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Nigeria’s oil palm expansion: Policy misfires are wasting time

Yvette Uloma Dimiri

Yvette Uloma Dimiri

Yvette is the Product Manager for Stears Business. She has a B.A in Political Science from The University of Chicago.

August means one thing for my family, Iri Ji, the celebration of the new yam harvest. On loop are hazy childhood memories of sitting in my village courtyard with my grandmother and her friends removing palm fruits from their porcupine-like bunches. 

Those palm fruits would eventually end up on our table as a slow-moving red glop of palm oil on steaming hot yam. The fruits could also end up roasting in a wobbly frying pan over firewood preparing to be an afternoon snack. Watching them crackle, I used to wonder where those wild red palm fruits came from. Now I know, my village Ohanze is paved with mangroves of palms as wild and thick as the expectations for a local industry long crushed by globalisation.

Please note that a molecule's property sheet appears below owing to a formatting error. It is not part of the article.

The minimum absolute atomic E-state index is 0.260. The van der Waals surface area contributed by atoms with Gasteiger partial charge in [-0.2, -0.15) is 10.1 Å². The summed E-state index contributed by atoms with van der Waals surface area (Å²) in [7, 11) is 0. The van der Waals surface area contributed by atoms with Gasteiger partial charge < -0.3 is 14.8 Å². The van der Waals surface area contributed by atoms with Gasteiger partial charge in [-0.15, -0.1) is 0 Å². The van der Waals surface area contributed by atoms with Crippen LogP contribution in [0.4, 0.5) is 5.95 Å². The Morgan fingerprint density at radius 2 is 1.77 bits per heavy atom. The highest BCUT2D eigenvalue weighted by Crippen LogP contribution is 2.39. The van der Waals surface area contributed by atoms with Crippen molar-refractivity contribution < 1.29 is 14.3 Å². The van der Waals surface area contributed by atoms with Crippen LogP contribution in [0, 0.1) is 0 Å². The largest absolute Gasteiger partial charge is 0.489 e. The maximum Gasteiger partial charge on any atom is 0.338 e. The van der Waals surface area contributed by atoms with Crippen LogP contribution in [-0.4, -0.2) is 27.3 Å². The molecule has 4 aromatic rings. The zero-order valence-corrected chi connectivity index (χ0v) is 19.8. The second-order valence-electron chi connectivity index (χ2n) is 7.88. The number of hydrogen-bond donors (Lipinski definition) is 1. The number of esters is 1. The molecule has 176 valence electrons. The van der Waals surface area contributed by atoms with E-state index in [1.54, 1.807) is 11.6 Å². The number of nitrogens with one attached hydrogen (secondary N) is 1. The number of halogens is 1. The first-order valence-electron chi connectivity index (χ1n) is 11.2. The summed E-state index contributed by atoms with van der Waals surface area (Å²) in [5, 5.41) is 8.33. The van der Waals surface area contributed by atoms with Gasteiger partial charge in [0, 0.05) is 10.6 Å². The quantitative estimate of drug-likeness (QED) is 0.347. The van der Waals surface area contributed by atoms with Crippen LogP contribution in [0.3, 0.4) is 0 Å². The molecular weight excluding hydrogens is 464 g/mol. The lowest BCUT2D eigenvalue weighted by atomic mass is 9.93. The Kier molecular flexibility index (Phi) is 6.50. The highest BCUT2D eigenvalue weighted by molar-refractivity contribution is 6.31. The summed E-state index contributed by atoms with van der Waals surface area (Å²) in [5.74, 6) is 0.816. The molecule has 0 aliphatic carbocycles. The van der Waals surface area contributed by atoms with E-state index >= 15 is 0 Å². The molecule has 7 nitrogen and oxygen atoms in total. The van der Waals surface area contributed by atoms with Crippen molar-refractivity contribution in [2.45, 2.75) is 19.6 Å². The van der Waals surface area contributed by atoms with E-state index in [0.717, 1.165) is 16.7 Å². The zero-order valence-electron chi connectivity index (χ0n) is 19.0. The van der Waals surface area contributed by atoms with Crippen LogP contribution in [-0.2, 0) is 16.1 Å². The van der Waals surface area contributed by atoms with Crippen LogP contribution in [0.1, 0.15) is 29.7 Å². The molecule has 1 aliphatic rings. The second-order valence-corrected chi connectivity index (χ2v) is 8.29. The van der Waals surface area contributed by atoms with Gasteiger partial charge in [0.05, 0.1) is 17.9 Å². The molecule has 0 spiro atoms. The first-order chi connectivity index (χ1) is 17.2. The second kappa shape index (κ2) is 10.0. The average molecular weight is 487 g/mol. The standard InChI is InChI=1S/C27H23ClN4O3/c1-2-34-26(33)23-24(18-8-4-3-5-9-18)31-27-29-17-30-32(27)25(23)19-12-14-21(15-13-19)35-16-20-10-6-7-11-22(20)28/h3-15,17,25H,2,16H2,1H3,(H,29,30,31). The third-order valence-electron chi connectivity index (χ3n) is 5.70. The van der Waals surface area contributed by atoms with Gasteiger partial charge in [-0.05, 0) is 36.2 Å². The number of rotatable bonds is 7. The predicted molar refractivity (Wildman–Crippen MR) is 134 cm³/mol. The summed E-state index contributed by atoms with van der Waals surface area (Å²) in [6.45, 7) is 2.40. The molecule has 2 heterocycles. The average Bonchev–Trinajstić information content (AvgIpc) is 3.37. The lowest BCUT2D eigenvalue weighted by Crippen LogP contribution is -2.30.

The oil palm fruit is one you literally can’t live without. Today, three billion people in 150 countries use products from oil palms, and Nigeria is trying to cash in on it, again. Whether it’s the indomie you had for dinner last night or the lipstick you’re wearing, manufacturers use the oil palm in around 50% of consumer products that people buy daily.

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